Lancaster prospers, but not for all residents

     Small shops and studios make up Lancaster's Gallery Row. (Lindsay Lazarski/WHYY)

    Small shops and studios make up Lancaster's Gallery Row. (Lindsay Lazarski/WHYY)

    Downtown revitalization has brought increased inequality and housing insecurity. 

    It’s been a good couple of years for Lancaster. The city was featured in The New York Times this summer, ranked as the ‘sexiest small city in America’and deemed an e-city by our Internet overlords at Google. There have been big development projects, like the Clipper Magazine Stadium and the Convention Center, and efforts to market Lancaster as a tourist destination.

    But not everyone in the city has felt these revitalization efforts equally, a new study from Franklin and Marshall College, in Lancaster, says. In fact, recent economic development may have actually increased the inequality in the city.

    The study says that Lancaster has prioritized “increased amenities to be enjoyed by visitors, students, artists and persons with high educational attainment and income.” It concludes that “such a strategy will be accompanied by increased inequality and increased economic stress for most residents.”

    The report describes how Lancaster’s success has reached wealthy, white families, and drawn more of that group into the city. But black and Latino families are having a harder time finding mid-level jobs, and in some cases, jobs at all. Poverty and unemployment are on the rise, and home ownership is on the decline.

    
The stark differences between the haves and the have-nots in Lancaster surprised even the researchers.

    “We didn’t go into this study expecting numbers like this” says Berwood Yost, the director of the Floyd Institute for Public Policy, who put out the study. “I was surprised by the high rate of poverty and the increase in housing insecurity.”

    Lancaster has an overall poverty rate of about 30 percent. That’s better than Harrisburg, York and Reading. But poverty is more concentrated in black communities where 34 percent of households are at poverty level and Latino communities (44 percent), more so than white households (17 percent).

    Revitalization or gentrification?

    Through the Lancaster City Alliance, an economic development group for the city, there has been $1.5 billion invested in reviving downtown since 2007. And the study gave credit to that, saying that “areas of the city which have received explicit attention and investments from city officials or civic groups or private stakeholders have benefitted significantly from these investments.”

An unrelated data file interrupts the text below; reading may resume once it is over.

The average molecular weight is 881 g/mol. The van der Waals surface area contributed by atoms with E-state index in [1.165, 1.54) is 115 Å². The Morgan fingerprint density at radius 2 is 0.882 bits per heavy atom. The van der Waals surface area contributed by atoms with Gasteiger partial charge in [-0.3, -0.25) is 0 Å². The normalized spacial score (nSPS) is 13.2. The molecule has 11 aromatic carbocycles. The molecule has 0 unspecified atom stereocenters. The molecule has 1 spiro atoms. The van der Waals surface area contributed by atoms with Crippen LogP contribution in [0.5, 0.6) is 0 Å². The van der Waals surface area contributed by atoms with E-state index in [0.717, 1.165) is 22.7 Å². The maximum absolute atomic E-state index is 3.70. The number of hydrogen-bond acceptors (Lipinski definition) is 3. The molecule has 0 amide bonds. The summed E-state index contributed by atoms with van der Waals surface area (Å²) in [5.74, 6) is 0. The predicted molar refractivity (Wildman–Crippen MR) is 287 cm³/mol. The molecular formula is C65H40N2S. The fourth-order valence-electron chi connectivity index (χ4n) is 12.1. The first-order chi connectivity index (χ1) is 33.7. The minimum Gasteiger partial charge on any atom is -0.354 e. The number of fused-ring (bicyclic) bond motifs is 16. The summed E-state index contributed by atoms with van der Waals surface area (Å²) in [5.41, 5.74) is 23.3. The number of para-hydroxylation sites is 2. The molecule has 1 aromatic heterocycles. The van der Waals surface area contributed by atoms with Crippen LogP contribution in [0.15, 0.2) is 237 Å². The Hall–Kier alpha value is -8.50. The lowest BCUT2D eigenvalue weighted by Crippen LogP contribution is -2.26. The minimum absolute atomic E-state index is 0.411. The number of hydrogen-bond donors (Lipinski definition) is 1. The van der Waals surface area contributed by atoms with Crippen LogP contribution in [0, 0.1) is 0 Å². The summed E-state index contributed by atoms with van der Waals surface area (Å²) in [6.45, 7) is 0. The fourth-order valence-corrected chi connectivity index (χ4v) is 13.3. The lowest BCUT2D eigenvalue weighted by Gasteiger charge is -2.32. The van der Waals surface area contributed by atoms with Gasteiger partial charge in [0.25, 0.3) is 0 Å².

Yost said he hoped to find that improvements in one part of the city might improve the whole city, “a rising tide lifts all boats” way of looking at the improvements. Instead, the study found that some of those rising tides may have come closer to drowning smaller, less-sturdy boats.

    But the Lancaster City Alliance says that was an unrealistic expectation to begin with.

    “I can’t tell you how improvements in one part of the city are going to make another part of the city better or worse,” says Bob Shoemaker, president of the Lancaster City Alliance. “But where we’ve applied resources, we’ve seen improvement.”

    For example, Lancaster has opened a convention center. Shoemaker says that provides jobs, and brings tourism to the area. But it’s difficult to translate the impact of those jobs into the communities where the workers live.

    In some cases, neighborhoods where development has happened became too expensive to live in. Generally, affordable housing is measured as less than 30 percent of your income spent on housing. In Lancaster, 47 percent of residents spend more than that. And it’s worse if you rent: 61 percent of renters devote more than 30 percent of their income to housing.

    Opposing viewpoints

    Suffice to say, not everyone was pleased with this study. The mayor wrote an op-ed for Lancaster Online that said he had already assembled a task force to combat poverty. He hoped the task force, unlike the creators of the study, would be able to “come down from our ivory towers, get off of our high horses and leave the safety of the bunkers we’ve built around our bigotries.”

    Yost says they weren’t trying to point fingers, but rather point out a problem before it’s too late. As many cities in Pennsylvania begin revitalization efforts, they have a chance to confront and possibly overcome gentrification issues that have plagued other cities.

    “It’s good for us to know how we are doing as a community,” says Shoemaker, of the Lancaster City Alliance. “We know that poverty is a huge issue facing the community, and we want to create development that’s aware of that fact. We want to make it better, not worse.”

    He feels that the Lancaster City Alliance has already been making efforts in that direction. The next phase of development is focusing on seven different neighborhoods in Lancaster, and they’ve held over 100 community meetings to identify what residents want.

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